trees are attractive and can add considerable value to your property. Poorly maintained trees can be a significant liability. Pruning or removing trees, especially large trees, can be dangerous work. Tree work should be done only by those trained and equipped to work safely in trees.

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Sustainable Gardening Humor

GOD: Francis, you know all about gardens and nature. What in the world is going on down there? What happened to the dandelions, violets, thistle and stuff I started eons ago? I had a perfect, no-maintenance garden plan. Those plants grow in any type of soil, withstand drought and multiply with abandon. The nectar from the long lasting blossoms attracts butterflies, honey bees and flocks of songbirds. I expected to see a vast garden of colors by now. But all I see are these green rectangles....

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Annual Maple Leaf-Drop Commences


The annual leaf drop caused by MAPLE PETIOLE BORER (Caulocampus acericaulis) on sugar maples is beginning to occur in southwest Ohio.  Although sugar maples are generally preferred, this sawfly will also occasionally infest other maples.  Fortunately, while the number of fallen leaves beneath an infested tree may look dramatic, defoliation seldom exceeds levels that are considered detrimental to the overall health of the tree.  Read more>>>

Homeowner Association Tree and Resource Management

Davey Resource Group is pleased to present a website ( that contains the results and products of a project developed to educate and influence homeowners associations (HOAs) to become better stewards of trees and natural resources on their properties.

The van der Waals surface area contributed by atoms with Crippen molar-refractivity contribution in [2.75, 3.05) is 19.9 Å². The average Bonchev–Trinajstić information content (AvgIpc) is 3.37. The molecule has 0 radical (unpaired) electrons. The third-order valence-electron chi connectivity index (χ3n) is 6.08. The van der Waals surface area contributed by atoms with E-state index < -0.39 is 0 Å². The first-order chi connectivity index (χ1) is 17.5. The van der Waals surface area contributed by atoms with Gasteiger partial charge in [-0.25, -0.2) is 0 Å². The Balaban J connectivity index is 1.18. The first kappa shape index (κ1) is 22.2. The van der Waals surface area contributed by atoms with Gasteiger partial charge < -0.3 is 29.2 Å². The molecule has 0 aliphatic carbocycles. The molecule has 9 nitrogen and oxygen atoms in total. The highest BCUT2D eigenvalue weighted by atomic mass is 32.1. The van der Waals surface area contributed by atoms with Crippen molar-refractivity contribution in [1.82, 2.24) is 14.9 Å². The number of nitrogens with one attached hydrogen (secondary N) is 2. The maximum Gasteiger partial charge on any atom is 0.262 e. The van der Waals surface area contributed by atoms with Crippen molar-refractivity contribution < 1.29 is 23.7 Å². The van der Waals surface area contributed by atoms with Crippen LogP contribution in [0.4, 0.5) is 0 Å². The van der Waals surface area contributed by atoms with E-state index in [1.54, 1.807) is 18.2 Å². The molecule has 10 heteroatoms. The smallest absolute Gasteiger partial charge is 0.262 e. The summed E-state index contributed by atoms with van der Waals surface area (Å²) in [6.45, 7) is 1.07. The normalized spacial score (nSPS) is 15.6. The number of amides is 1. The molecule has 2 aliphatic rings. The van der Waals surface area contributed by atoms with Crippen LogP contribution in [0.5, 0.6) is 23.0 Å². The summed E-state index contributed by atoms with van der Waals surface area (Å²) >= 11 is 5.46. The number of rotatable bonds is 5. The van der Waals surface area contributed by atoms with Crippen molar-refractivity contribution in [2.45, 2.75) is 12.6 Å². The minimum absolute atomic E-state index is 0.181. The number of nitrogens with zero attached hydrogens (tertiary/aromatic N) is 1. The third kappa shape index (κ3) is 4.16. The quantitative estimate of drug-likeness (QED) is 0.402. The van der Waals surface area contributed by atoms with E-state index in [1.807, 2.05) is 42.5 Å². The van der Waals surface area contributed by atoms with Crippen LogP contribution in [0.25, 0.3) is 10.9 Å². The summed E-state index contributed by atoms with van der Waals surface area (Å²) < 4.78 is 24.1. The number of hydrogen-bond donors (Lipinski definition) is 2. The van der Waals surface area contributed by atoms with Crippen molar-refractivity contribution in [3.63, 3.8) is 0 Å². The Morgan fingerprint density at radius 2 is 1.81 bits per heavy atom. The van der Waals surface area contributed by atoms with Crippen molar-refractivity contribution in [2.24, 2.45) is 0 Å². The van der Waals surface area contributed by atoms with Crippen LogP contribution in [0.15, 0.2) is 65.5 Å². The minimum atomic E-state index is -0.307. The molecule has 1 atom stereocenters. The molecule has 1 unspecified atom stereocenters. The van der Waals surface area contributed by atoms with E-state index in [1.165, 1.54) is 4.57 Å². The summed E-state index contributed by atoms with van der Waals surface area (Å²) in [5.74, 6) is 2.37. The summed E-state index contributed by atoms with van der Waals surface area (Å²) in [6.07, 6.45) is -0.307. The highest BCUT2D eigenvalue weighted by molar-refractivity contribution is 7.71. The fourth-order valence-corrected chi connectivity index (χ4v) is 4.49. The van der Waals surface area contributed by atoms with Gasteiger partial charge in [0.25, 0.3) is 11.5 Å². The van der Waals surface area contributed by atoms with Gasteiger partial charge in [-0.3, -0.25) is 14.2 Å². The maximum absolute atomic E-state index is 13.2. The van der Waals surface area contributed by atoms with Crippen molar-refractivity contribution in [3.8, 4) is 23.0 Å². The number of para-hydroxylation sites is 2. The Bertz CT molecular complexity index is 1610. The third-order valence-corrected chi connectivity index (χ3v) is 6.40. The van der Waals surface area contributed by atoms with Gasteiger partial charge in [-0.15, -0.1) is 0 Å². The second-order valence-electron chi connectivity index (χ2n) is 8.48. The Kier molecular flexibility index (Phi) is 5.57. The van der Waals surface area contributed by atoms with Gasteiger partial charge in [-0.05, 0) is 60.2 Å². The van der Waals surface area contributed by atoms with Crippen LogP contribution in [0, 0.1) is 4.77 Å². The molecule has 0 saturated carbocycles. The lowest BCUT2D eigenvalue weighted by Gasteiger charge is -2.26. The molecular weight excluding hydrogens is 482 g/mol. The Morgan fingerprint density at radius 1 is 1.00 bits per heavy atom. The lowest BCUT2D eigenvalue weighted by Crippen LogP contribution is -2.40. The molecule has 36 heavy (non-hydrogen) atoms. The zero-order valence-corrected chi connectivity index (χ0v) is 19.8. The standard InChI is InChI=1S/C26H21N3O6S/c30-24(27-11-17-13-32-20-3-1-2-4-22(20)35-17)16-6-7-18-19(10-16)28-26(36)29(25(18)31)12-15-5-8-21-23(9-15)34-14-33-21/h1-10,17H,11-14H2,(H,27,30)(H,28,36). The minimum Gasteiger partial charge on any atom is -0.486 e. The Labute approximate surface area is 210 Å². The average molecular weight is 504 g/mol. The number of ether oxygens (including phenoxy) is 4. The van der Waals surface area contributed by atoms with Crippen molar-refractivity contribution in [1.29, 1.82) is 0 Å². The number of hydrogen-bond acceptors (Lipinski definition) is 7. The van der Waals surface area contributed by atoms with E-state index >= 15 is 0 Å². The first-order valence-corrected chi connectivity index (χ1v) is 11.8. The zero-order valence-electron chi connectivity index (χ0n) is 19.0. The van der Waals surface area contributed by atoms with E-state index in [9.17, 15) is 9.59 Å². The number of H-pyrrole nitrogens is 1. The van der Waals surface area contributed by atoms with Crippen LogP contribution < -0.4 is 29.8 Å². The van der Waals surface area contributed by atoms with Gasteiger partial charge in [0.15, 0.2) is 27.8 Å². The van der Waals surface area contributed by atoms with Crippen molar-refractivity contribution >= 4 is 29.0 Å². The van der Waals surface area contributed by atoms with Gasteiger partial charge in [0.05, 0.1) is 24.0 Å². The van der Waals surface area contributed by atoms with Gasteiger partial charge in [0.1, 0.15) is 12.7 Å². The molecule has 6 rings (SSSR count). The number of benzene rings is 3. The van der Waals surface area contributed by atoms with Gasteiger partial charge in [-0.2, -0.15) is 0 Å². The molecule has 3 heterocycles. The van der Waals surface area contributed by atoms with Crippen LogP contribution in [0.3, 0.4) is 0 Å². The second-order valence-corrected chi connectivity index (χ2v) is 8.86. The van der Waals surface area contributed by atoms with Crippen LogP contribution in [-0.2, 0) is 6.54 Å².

The project was funded by a National Urban and Community Forestry Advisory Council grant, developed by Davey and supported by national partners.  Leaders or managers of HOAs directly affect the quality and quantity of landscape trees, forest cover and natural resources on their property. Yet, these groups may not have the knowledge and tools needed to maintain and enhance these green assets for the benefit and safety of residents, visitors and the community at-large.

That’s why Davey and our partners created the HOA Owner’s Manual that contains educational resources that specifically address tree and natural resource management. The manual is an interactive computer program that contains practical information on managing trees and natural resources, links and tools for more information, examples of contracts and specifications, and other guides to help HOAs achieve the goal of creating livable and safe neighborhoods.

If you are an HOA leader or professional property manager, you can use this manual to:

· Spend landscape maintenance funds more efficiently

· Increase your understanding of tree benefits

· Improve tree care and planting practices on your properties

· Create new and useful partnerships between the HOA, residents, local tree experts and the community

If you are a municipal forester, extension agent, professional arborist, or natural resource expert/advocate, you can use the Manual’s companion

Leadership Guide to conduct a short workshop designed to encourage and engage HOAs in better managing their trees and natural resources.

The guide contains presentation and support materials for simple workshops intended to be led by local experts. All of these resources are free to use on the site and to copy. Please share this website and the materials found on it with others.